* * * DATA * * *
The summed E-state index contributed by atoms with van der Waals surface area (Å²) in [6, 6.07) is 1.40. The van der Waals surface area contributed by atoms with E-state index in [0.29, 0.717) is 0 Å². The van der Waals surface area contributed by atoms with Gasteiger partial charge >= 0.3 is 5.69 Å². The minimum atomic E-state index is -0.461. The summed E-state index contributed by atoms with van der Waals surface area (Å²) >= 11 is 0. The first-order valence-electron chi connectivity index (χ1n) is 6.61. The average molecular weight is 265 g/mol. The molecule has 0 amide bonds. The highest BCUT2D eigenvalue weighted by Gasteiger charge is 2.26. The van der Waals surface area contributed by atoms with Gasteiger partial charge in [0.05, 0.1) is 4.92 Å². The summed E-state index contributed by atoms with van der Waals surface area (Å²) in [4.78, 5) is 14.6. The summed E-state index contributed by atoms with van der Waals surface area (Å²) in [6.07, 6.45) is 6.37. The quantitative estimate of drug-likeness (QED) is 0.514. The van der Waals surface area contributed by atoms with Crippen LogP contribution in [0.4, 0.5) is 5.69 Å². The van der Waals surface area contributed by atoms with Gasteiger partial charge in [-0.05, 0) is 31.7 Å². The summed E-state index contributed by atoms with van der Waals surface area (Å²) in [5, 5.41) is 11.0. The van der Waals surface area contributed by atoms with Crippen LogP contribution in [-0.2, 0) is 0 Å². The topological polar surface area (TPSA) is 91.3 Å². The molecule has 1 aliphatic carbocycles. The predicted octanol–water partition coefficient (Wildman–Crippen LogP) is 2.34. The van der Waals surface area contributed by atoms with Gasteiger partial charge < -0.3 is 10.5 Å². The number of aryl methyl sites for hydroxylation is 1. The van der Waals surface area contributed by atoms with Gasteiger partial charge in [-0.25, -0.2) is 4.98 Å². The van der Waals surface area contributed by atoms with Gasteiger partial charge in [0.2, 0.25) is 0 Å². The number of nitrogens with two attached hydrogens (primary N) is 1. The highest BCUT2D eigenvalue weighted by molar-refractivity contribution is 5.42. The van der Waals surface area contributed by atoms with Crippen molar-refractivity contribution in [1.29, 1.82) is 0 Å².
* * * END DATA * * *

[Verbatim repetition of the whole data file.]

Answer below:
The summed E-state index contributed by atoms with van der Waals surface area (Å²) in [6, 6.07) is 1.40. The van der Waals surface area contributed by atoms with E-state index in [0.29, 0.717) is 0 Å². The van der Waals surface area contributed by atoms with Gasteiger partial charge >= 0.3 is 5.69 Å². The minimum atomic E-state index is -0.461. The summed E-state index contributed by atoms with van der Waals surface area (Å²) >= 11 is 0. The first-order valence-electron chi connectivity index (χ1n) is 6.61. The average molecular weight is 265 g/mol. The molecule has 0 amide bonds. The highest BCUT2D eigenvalue weighted by Gasteiger charge is 2.26. The van der Waals surface area contributed by atoms with Gasteiger partial charge in [0.05, 0.1) is 4.92 Å². The summed E-state index contributed by atoms with van der Waals surface area (Å²) in [4.78, 5) is 14.6. The summed E-state index contributed by atoms with van der Waals surface area (Å²) in [6.07, 6.45) is 6.37. The quantitative estimate of drug-likeness (QED) is 0.514. The van der Waals surface area contributed by atoms with Crippen LogP contribution in [0.4, 0.5) is 5.69 Å². The van der Waals surface area contributed by atoms with Gasteiger partial charge in [-0.05, 0) is 31.7 Å². The summed E-state index contributed by atoms with van der Waals surface area (Å²) in [5, 5.41) is 11.0. The van der Waals surface area contributed by atoms with Crippen LogP contribution in [-0.2, 0) is 0 Å². The topological polar surface area (TPSA) is 91.3 Å². The molecule has 1 aliphatic carbocycles. The predicted octanol–water partition coefficient (Wildman–Crippen LogP) is 2.34. The van der Waals surface area contributed by atoms with Gasteiger partial charge < -0.3 is 10.5 Å². The number of aryl methyl sites for hydroxylation is 1. The van der Waals surface area contributed by atoms with Gasteiger partial charge in [-0.25, -0.2) is 4.98 Å². The van der Waals surface area contributed by atoms with Gasteiger partial charge in [0.2, 0.25) is 0 Å². The number of nitrogens with two attached hydrogens (primary N) is 1. The highest BCUT2D eigenvalue weighted by molar-refractivity contribution is 5.42. The van der Waals surface area contributed by atoms with Crippen molar-refractivity contribution in [1.29, 1.82) is 0 Å².